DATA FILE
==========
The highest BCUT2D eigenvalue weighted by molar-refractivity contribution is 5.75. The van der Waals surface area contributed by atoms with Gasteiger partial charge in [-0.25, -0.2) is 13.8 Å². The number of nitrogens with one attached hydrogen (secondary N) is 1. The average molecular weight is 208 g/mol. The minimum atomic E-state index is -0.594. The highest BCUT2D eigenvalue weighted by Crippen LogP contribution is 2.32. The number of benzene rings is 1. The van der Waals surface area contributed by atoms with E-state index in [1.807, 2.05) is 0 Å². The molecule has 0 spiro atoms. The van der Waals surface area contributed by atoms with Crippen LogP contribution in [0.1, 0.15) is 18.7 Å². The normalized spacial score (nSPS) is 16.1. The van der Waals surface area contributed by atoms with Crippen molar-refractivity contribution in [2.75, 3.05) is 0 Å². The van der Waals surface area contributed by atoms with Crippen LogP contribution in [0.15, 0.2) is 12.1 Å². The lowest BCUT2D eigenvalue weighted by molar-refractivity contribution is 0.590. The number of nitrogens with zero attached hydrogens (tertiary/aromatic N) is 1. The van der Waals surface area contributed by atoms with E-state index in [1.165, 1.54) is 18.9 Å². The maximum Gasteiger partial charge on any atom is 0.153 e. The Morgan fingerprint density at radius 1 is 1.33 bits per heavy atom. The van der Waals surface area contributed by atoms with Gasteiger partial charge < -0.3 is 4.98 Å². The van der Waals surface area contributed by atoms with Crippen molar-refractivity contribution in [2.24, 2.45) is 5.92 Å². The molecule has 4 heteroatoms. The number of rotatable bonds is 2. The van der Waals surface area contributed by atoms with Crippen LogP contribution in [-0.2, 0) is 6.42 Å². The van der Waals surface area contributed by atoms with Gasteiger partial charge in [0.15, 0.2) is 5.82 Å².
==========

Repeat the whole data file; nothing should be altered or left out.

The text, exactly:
The highest BCUT2D eigenvalue weighted by molar-refractivity contribution is 5.75. The van der Waals surface area contributed by atoms with Gasteiger partial charge in [-0.25, -0.2) is 13.8 Å². The number of nitrogens with one attached hydrogen (secondary N) is 1. The average molecular weight is 208 g/mol. The minimum atomic E-state index is -0.594. The highest BCUT2D eigenvalue weighted by Crippen LogP contribution is 2.32. The number of benzene rings is 1. The van der Waals surface area contributed by atoms with E-state index in [1.807, 2.05) is 0 Å². The molecule has 0 spiro atoms. The van der Waals surface area contributed by atoms with Crippen LogP contribution in [0.1, 0.15) is 18.7 Å². The normalized spacial score (nSPS) is 16.1. The van der Waals surface area contributed by atoms with Crippen molar-refractivity contribution in [2.75, 3.05) is 0 Å². The van der Waals surface area contributed by atoms with Crippen LogP contribution in [0.15, 0.2) is 12.1 Å². The lowest BCUT2D eigenvalue weighted by molar-refractivity contribution is 0.590. The number of nitrogens with zero attached hydrogens (tertiary/aromatic N) is 1. The van der Waals surface area contributed by atoms with E-state index in [1.165, 1.54) is 18.9 Å². The maximum Gasteiger partial charge on any atom is 0.153 e. The Morgan fingerprint density at radius 1 is 1.33 bits per heavy atom. The van der Waals surface area contributed by atoms with Gasteiger partial charge < -0.3 is 4.98 Å². The van der Waals surface area contributed by atoms with Crippen molar-refractivity contribution in [2.24, 2.45) is 5.92 Å². The molecule has 4 heteroatoms. The number of rotatable bonds is 2. The van der Waals surface area contributed by atoms with Crippen LogP contribution in [-0.2, 0) is 6.42 Å². The van der Waals surface area contributed by atoms with Gasteiger partial charge in [0.15, 0.2) is 5.82 Å².